Re­cy­cling Revo­lu­tion­ar­ies


India Today - - SAFAIGIRI - —San­deep Un­nithan

Send­ing trash to land­fills is pos­si­bly the lazi­est and dead­li­est way to dis­pose of trash. On Septem­ber 1, sev­eral hun­dred of tonnes of garbage stacked to the height of a 15-storey build­ing came crash­ing down at the Ghazipur land­fill in East Delhi, killing two peo­ple. As ad­min­is­tra­tors in the NCR be­gin to hunt for new dump­ing sites, there is an im­por­tant Scan­di­na­vian revo­lu­tion they could take note of—to­day, Swe­den re­cy­cles nearly 99 per cent of its house­hold waste.

Bet­ter still, half the waste is con­verted into en­ergy. Most of it is burned. From the ashes, met­als are sep­a­rated and re­cy­cled while non-com­bustible waste like porce­lain and tile is sifted to be used in road con­struc­tion. The one per cent that re­mains is de­posited in rub­bish dumps. The smoke from in­cin­er­a­tion plants con­sists of 99.9 per cent non-toxic car­bon diox­ide and wa­ter, but is still fil­tered through dry fil­ters and wa­ter. The sludge from the dirty fil­ter wa­ter is used to re­fill aban­doned mines.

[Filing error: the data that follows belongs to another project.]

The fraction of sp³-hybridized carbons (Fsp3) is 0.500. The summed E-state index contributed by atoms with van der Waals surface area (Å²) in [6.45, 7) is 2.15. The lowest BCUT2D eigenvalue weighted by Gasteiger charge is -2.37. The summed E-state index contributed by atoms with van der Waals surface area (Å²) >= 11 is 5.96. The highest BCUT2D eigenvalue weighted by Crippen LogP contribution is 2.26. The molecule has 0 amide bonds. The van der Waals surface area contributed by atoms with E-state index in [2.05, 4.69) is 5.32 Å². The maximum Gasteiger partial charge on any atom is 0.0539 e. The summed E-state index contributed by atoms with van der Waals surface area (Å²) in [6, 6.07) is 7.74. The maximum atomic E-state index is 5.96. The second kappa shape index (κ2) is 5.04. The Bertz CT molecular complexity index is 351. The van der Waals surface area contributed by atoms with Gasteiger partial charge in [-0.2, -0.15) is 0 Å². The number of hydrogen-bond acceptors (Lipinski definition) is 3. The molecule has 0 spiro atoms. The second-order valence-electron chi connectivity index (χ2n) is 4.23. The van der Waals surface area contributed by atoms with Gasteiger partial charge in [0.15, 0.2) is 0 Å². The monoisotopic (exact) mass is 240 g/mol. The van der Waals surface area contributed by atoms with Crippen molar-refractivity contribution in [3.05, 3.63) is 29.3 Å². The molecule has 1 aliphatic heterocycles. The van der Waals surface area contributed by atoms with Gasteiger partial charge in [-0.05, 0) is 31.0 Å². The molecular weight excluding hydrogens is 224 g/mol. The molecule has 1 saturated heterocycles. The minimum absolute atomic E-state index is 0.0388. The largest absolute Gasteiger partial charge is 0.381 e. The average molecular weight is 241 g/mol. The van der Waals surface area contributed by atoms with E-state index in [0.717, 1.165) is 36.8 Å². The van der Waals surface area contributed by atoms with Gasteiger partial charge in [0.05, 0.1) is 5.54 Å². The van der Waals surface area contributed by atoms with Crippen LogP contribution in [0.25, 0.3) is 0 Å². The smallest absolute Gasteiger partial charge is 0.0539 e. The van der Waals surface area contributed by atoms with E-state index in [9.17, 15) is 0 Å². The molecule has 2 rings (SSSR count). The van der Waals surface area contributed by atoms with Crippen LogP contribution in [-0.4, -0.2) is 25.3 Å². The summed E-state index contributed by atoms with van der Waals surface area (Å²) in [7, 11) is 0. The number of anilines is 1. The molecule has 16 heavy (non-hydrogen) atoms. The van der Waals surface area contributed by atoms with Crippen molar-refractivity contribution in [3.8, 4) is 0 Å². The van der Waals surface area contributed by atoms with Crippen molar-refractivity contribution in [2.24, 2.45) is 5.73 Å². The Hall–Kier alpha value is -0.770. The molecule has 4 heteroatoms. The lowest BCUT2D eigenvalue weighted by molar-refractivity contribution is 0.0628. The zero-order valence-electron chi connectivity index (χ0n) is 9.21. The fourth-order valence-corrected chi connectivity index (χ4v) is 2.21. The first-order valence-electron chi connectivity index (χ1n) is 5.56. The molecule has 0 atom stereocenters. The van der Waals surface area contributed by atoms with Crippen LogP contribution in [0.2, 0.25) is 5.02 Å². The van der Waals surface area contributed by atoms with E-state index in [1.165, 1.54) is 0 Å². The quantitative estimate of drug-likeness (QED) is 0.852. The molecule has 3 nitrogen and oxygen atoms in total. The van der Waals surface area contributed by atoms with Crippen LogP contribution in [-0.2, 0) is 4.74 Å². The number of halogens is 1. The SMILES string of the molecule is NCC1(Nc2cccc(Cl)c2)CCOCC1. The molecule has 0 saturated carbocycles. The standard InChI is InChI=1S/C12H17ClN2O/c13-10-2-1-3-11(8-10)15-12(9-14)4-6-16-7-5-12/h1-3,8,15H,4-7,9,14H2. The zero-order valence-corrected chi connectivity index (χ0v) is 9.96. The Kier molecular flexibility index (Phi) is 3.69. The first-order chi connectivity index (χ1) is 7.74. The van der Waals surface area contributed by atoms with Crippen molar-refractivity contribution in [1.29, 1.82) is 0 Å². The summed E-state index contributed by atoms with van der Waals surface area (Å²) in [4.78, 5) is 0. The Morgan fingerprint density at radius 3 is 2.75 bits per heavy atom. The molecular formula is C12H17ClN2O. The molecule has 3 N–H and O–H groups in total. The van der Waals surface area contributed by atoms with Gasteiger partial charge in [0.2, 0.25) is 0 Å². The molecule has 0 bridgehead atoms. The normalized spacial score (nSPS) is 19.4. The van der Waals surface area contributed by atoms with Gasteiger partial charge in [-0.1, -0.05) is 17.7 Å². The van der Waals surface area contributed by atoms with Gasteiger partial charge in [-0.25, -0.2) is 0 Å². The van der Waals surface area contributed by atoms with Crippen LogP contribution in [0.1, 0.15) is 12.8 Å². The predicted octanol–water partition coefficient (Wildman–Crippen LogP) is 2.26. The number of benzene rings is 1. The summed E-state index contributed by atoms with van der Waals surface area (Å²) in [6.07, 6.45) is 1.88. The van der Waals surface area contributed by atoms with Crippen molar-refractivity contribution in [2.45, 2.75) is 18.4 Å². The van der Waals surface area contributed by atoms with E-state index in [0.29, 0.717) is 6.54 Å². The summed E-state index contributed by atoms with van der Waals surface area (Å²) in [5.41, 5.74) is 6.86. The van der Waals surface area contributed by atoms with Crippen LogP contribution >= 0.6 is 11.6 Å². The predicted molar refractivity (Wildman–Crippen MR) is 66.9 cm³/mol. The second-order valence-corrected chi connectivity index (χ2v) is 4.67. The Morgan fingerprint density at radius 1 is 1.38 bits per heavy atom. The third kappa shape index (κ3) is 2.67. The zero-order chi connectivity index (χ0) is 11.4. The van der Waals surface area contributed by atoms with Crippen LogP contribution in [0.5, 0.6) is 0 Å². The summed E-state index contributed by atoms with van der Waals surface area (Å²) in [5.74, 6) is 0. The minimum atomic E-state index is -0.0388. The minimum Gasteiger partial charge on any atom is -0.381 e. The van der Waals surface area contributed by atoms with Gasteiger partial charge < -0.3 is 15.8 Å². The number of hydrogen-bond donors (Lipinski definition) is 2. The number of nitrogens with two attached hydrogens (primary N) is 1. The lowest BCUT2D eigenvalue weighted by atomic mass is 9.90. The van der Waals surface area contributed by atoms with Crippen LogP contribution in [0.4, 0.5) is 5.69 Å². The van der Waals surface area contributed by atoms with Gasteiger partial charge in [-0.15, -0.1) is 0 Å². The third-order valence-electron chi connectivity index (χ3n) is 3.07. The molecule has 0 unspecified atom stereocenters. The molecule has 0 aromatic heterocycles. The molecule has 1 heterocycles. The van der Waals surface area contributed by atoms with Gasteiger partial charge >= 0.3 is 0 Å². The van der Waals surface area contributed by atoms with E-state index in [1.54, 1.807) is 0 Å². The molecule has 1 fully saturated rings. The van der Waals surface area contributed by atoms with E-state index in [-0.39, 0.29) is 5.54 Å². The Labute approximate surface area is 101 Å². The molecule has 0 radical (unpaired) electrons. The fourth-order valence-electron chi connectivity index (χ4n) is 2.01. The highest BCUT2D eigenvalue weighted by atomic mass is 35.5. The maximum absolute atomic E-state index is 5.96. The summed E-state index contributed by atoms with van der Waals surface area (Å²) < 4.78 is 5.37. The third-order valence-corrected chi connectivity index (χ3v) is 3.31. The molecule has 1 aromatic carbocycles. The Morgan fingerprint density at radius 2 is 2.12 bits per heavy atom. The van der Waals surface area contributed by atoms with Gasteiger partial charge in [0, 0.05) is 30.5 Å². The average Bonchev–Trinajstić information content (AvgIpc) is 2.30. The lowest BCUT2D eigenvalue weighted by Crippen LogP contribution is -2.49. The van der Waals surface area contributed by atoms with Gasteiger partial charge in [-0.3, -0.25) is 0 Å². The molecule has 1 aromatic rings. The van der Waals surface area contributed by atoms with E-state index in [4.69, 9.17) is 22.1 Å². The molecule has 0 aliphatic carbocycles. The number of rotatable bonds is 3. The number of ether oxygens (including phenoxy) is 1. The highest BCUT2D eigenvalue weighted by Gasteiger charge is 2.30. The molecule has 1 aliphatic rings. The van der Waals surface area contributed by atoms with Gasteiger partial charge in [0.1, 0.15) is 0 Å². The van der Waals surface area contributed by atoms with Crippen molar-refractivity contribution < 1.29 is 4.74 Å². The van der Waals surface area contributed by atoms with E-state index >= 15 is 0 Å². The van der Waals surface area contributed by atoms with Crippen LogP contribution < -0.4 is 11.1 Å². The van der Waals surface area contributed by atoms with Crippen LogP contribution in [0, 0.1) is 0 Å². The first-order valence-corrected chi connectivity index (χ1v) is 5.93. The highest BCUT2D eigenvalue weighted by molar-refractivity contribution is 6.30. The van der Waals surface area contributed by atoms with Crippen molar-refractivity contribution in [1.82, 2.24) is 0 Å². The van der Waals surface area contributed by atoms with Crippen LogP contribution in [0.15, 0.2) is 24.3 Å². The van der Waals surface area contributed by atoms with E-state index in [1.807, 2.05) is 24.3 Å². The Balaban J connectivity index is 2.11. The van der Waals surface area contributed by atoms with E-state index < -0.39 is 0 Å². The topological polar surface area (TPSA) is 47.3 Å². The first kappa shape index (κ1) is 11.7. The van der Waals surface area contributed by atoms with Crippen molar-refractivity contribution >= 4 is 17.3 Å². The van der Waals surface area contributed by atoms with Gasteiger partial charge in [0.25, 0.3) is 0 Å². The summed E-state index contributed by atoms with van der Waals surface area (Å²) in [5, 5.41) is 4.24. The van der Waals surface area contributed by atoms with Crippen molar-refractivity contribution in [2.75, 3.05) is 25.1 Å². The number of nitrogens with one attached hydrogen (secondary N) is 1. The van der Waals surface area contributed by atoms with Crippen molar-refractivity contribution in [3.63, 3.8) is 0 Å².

In 2015, nearly 2.3 mil­lion tonnes of house­hold waste was turned into en­ergy through burn­ing. In 2014, Swe­den even im­ported 2.7 mil­lion tonnes of waste from coun­tries like the UK, Nor­way, Italy and Ire­land to be used as fuel. In 2004, it cel­e­brated the cen­te­nary of its first waste in­cin­er­a­tion plant. To­day, it has 32—that’s a lot of waste burned for a coun­try with a pop­u­la­tion of 10 mil­lion, less than that of the NCR.

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